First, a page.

So, as many of you know, or, you know, don’t, I’ve been having a lot of trouble with a foot injury lately. It’s been hurt for about four months now, and, given my frequent dance classes and theatre rehearsals, this was quite frustrating for me. It’s hard to use your foot extensively when it, you know, hurts.
When it first started hurting I saw my general practitioner, who basically went on a rant about how ballet and dance is oustandingly destructive to the body, frequently injures dancers, and is just a general scourge on humanity.
Well, maybe not that, specifically, but that’s kind of what it felt like.
Long story short, my general practitioner told me that the best way for this to heal was to take two weeks or more completely off any dance. This was while I was in a show, as well as my standard dance classes, so that was not happening. I told him as much. In that case, he said, take it easy for maybe a week, buy some inserts for my shoes to get arch support, and ice my foot like a foot-icing maniac.
So, I did. For. Four. Months.
After four months of doing just as I was told, and seeing absolutely no results, and being in constant pain, I was pretty discouraged.
So, my lovely mother contacted the office and got a referral to a podiatrist. (But it’s much more fun to call him a foot doctor. Podiatrist, so Latin, so science. “Foot doctor” is a way better time.)
So, I went in to see the Foot Doctor last Friday.
The experience was very different from my first appointment about this injury.
I went back, gave the spiel about how I’m broken and would like to be fixed, please, got x-rayed, and waited for the doctor while thinking about all the totally plausible explanations for my foot pain. Stress fracture? Snapped tendon? Torn muscle or ligament? A cancerous foot tumor of doom? Now, it’s not like I’m a doctor, or anything, but my money was riding on the cancerous foot tumor; definitely seemed the most plausible.
The doctor came in, and, had I made a bet on that foot tumor, I would have lost. After entering the room and bringing a general atmosphere of good humor and relaxation, he explained to me the problem.
So, I have Plantar Fasciitis, which is basically when the ligament connecting your heel to your toes gets strained and all pain-y. Solution: tape that foot up and stretch the tendon (or was it a muscle? Pretty sure it was a tendon. I’m not a doctor, guys, I’m pretty proud of how much of this I’m actually remembering) that’s in your calf and extends past the knee.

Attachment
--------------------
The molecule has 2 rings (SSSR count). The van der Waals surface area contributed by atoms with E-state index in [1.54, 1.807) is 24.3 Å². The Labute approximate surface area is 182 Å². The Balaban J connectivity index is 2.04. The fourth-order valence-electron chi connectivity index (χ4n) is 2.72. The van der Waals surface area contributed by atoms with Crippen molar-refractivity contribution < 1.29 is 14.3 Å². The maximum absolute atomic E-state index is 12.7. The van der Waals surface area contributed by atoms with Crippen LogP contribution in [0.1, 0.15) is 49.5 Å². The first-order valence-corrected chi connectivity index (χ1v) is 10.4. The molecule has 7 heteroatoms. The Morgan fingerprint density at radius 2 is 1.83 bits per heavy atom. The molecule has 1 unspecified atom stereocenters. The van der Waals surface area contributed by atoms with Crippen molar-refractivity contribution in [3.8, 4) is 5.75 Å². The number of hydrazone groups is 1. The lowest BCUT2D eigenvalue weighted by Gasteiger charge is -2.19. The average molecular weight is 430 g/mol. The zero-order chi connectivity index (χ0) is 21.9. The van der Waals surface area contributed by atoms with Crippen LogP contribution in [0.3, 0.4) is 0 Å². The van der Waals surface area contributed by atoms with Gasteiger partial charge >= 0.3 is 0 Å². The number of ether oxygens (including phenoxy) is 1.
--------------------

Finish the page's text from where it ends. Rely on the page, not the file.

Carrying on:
The limited flexibility I’ve developed in that tendon (or maybe not-tendon) due to compensating for the Plantar Fasciitis has made is so that when I walk, my foot itself doesn’t have the flexibility to roll forward through the ball of the foot and through the toes like it usually would. Instead, my ligament is collapsing in compensation for my lack of flexibility, aggravating the situation.
All of this was explained very clearly and helpfully, so I could actually understand what was wrong with my foot and how to fix it. To stretch the tendon (or not tendon) that was messing up my foot flexibility, I was given a boot that stretches it.
That’s not my foot, I’m pretty sure that’s a boy foot, but anyway.
As well as being immensely helpful, the appointment was also very relaxed and about as enjoyable as an experience at a medical office can get. My doctor was nice, funny, and, unless he’s a very good actor, genuine. It was a very good experience, overall, and everything seems to be working out so far.
I also realized that my doctor asked if there are any good shows to watch, and I forgot to tell him any. So, if anyone’s looking for a good show, I’d recommend Leverage and/or Elementary. Leverage is on Netflix, conveniently, and Elementary is probably still on Hulu…? Not sure, though.
Anyway, have a lovely day, here’s hoping you don’t need to see a podiatrist, but, if you do, your experience is as good as mine. 🙂